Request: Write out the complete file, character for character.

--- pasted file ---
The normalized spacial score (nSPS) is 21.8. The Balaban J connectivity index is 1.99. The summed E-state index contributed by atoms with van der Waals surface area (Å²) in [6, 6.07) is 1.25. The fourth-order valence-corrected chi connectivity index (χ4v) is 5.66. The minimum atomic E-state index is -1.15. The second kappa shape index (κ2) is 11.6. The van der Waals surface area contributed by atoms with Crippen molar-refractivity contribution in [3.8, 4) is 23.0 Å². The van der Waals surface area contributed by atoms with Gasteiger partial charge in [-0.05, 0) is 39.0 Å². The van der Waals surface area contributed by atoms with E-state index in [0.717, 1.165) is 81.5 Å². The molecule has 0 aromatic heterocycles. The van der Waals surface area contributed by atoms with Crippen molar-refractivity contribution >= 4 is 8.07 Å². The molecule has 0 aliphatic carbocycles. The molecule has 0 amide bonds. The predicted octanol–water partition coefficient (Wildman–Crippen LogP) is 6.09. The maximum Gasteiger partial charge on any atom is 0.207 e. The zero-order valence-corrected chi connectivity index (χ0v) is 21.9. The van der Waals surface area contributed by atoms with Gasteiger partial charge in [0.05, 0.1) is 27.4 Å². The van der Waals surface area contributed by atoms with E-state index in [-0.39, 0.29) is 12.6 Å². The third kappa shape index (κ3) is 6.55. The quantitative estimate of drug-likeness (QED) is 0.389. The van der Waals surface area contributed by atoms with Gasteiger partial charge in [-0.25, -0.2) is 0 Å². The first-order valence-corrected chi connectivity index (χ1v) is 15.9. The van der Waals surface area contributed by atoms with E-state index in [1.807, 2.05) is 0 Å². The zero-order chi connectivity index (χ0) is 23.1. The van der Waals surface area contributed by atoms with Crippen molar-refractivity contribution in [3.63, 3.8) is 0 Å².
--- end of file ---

The normalized spacial score (nSPS) is 21.8. The Balaban J connectivity index is 1.99. The summed E-state index contributed by atoms with van der Waals surface area (Å²) in [6, 6.07) is 1.25. The fourth-order valence-corrected chi connectivity index (χ4v) is 5.66. The minimum atomic E-state index is -1.15. The second kappa shape index (κ2) is 11.6. The van der Waals surface area contributed by atoms with Crippen molar-refractivity contribution in [3.8, 4) is 23.0 Å². The van der Waals surface area contributed by atoms with Gasteiger partial charge in [-0.05, 0) is 39.0 Å². The van der Waals surface area contributed by atoms with E-state index in [0.717, 1.165) is 81.5 Å². The molecule has 0 aromatic heterocycles. The van der Waals surface area contributed by atoms with Crippen molar-refractivity contribution >= 4 is 8.07 Å². The molecule has 0 aliphatic carbocycles. The molecule has 0 amide bonds. The predicted octanol–water partition coefficient (Wildman–Crippen LogP) is 6.09. The maximum Gasteiger partial charge on any atom is 0.207 e. The zero-order valence-corrected chi connectivity index (χ0v) is 21.9. The van der Waals surface area contributed by atoms with Gasteiger partial charge in [0.05, 0.1) is 27.4 Å². The van der Waals surface area contributed by atoms with E-state index in [-0.39, 0.29) is 12.6 Å². The third kappa shape index (κ3) is 6.55. The quantitative estimate of drug-likeness (QED) is 0.389. The van der Waals surface area contributed by atoms with Gasteiger partial charge in [-0.25, -0.2) is 0 Å². The first-order valence-corrected chi connectivity index (χ1v) is 15.9. The van der Waals surface area contributed by atoms with E-state index in [1.807, 2.05) is 0 Å². The zero-order chi connectivity index (χ0) is 23.1. The van der Waals surface area contributed by atoms with Crippen molar-refractivity contribution in [3.63, 3.8) is 0 Å².